Frederick thrives on being in the limelight, both on and off the stage. Her energetic and upbeat attitude about life and acting creates an attitude that is infectious among other actors from the Hollywood world, and she has started a surf culture in their ranks.
At the event, practically everyone was saddling up next to her, talking to her, sharing her dream and vision for cleaner waters, sharing lifestyle choices that preserve the environment rather then destroying it.
Pro long boarder Jesse Timm received the Sovereign Earth award for his surfing participation and contribution to this year’s Save Our Surf event.
“It was an amazing gathering of pro-active surfers and beachgoers discussing and brainstorming on current and future issues we are currently experiencing or are about to in the future,” said Timm, who also custom shapes surfboards.
“I will absolutely be there next year to help out Tanna, no question. I have been asked by Tanna Frederick to help with the organizing of next year’s Project Save Our Surf event along side Michael Munoz, Peter Brinckerhoff, and Karen Pardue. I’m excited to be a part of its growth and can’t wait to get a head start.”
The Project S.O.S. event even attracted a local Chumash Indian chief who attended the opening ceremony, providing the event with local indigenous support.
“We are here for the health of our waters,” said Mati Waiya, a chief from the Chumash Village and Wishtoyo Foundation in Malibu, who offered a nature blessing on Saturday. “We only get one chance and we have to make the most of it.”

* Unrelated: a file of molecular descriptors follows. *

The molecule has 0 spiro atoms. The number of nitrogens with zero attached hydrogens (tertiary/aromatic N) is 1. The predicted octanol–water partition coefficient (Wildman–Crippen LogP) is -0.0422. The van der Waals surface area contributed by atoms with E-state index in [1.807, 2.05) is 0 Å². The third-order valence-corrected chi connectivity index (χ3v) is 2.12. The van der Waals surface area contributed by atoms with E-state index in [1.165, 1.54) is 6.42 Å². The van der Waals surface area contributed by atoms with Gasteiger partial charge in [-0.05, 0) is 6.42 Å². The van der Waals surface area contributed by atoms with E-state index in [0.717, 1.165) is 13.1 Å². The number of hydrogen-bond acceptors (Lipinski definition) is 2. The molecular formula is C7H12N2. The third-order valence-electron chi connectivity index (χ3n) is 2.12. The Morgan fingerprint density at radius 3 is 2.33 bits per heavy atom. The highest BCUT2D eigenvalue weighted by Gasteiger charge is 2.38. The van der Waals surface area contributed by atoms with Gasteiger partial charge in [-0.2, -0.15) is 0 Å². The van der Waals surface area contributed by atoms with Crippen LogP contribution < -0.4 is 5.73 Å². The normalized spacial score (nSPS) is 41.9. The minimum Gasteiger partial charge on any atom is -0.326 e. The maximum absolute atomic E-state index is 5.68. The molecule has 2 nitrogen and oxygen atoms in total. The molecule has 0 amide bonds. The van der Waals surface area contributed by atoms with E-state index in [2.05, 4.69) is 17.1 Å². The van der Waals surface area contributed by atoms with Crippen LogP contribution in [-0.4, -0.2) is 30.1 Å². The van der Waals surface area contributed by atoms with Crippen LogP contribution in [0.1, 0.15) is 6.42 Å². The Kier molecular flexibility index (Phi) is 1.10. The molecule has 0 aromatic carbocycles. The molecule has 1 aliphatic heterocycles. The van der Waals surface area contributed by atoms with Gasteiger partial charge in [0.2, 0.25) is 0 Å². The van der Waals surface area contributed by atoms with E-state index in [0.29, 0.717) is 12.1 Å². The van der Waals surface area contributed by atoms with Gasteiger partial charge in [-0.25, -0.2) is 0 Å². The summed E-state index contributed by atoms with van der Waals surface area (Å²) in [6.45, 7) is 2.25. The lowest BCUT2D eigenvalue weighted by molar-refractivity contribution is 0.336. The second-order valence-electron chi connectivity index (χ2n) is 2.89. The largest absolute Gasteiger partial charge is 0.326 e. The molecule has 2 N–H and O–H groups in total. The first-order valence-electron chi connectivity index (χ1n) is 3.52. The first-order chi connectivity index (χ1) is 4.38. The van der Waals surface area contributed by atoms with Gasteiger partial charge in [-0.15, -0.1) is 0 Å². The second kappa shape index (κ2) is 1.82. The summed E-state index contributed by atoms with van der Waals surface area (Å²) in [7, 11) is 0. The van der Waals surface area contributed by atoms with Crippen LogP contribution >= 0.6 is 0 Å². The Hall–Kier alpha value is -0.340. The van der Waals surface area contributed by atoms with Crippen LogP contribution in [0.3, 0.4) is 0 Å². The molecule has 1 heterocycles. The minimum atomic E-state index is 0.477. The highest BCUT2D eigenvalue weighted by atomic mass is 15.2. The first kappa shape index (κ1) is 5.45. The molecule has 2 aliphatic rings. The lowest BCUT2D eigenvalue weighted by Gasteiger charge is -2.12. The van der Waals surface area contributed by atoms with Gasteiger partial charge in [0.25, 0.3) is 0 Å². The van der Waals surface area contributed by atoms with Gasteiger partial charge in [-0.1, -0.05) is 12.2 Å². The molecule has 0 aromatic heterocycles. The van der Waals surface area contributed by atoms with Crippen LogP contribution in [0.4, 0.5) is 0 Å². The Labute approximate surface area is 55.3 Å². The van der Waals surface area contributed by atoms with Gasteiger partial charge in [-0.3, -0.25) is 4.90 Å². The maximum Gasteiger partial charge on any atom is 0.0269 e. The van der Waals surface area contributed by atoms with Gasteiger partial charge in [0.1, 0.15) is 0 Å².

During the induction ceremony, Waiya explained the sacred bond all people have between the ocean and their lives and why there was a strong need to keep the waters clean.
“We have to challenge the system and get out there,” he said.”
Waiya’s heritage is the native Chumash people who have been in the southern coastal California region for more than 13,000 years and have always had a strong bond with the water and its connection to life.
The chief engaged all the surfers in a formal ceremony right before they went out in their heats, holding smoking incense burning inside of an abalone shell before each surfer.
Then, after Waiya had everybody turn the cardinal directions, finally facing towards the ocean, the participants surfed in their respective heats.
Some of the other charities that joined Project S.O.S. included the Santa Monica Baykeeper, Waves For Water, Inside the Outdoors, the Tumelo Home, and children affected by Cystic Fibrosis.
Frederick has fashioned herself as the key that opens the door, challenging everyone in the region to think about what they are doing to the environment, reminding all that no matter who they are or how busy they become that they should never forget the beauty that is around them.
“I’ve also met a really cool group of people,” said Frederick about everyone that she attracted to her surf event. “(These are) people who aren’t very full of themselves and who are humble. I think they’ve been humbled by the ocean and they’re humbled by giving up a certain sense of control because they have to go by what the ocean does and surf when the oceans allow them to.”
Frederick is on a wave and her wave is a thrill ride energizing everyone fortunate enough to follow her lead.
“It’s a chill group of people,” said Frederick about surfers and anybody who takes the time to learn how to surf. “And I like that.”